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09 April 2010, 11:37

WebKit2 browser engine introduces split process model

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WebKit Logo Developers at Apple have presented version 2 of the WebKit browser engine. Originally based on code from the KDE project, the WebKit browser engine is the basis for Apple's Safari, Google's Chrome and the Widget Engine on Symbian S60 devices. Apple have developed WebKit2 with a split process model with web content (JavaScript, HTML, layout) running is a separate process from the application's user interface.

The advantage of a split process model, also known as process isolation, is that crashes can be restricted to the tab or plugin which caused the crashing problem and do not take down the entire browser. The developers say the model they are adopting is largely similar to that implemented in Google's Chrome browser. The difference will be that the split process handling will be integrated into the WebKit framework, allowing all WebKit users to make use of the model. The idea of isolating the processes in which browser pages and plugins run is becoming more common; Mozilla's Electrolysis project aims to do the same for Firefox and Internet Explorer is moving in a similar direction.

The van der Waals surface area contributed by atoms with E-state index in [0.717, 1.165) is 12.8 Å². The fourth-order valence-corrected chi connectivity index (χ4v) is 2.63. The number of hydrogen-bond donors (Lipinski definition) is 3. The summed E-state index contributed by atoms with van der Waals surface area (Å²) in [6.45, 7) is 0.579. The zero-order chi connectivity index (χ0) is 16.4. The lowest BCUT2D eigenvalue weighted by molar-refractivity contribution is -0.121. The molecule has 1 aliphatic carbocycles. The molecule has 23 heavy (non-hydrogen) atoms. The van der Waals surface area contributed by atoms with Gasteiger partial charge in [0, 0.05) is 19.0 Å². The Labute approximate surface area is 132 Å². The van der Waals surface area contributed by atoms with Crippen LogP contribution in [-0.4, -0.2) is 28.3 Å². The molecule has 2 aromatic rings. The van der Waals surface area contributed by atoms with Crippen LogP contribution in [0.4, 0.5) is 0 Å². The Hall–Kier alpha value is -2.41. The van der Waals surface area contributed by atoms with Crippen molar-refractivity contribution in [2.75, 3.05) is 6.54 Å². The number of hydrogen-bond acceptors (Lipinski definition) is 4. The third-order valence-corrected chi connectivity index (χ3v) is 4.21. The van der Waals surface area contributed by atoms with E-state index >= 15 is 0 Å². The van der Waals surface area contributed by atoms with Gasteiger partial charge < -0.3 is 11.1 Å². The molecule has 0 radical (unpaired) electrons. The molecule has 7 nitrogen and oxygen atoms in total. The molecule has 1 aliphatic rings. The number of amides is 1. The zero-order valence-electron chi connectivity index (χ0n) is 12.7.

The developers are building a stable C-based non-blocking and (mostly) platform agnostic API. To achieve this, they are implementing a number of "notification style" client callbacks, such as didFinishLoadFrorFrame to notify applications that something has happened, and "policy style" callbacks, such as decidePolicyForNavigationAction which allows application code to decide on actions "at their leisure". The latter case is complemented by a Policy settings mechanism which allows applications to preset what actions should be taken without WebKit having to ask. Finally, the developers plan to add a code-injection mechanism "where all other options fail" to allow code to be loaded into the WebProcess, though this is not currently implemented. WebKit is licensed under the LGPL and BSD licenses.


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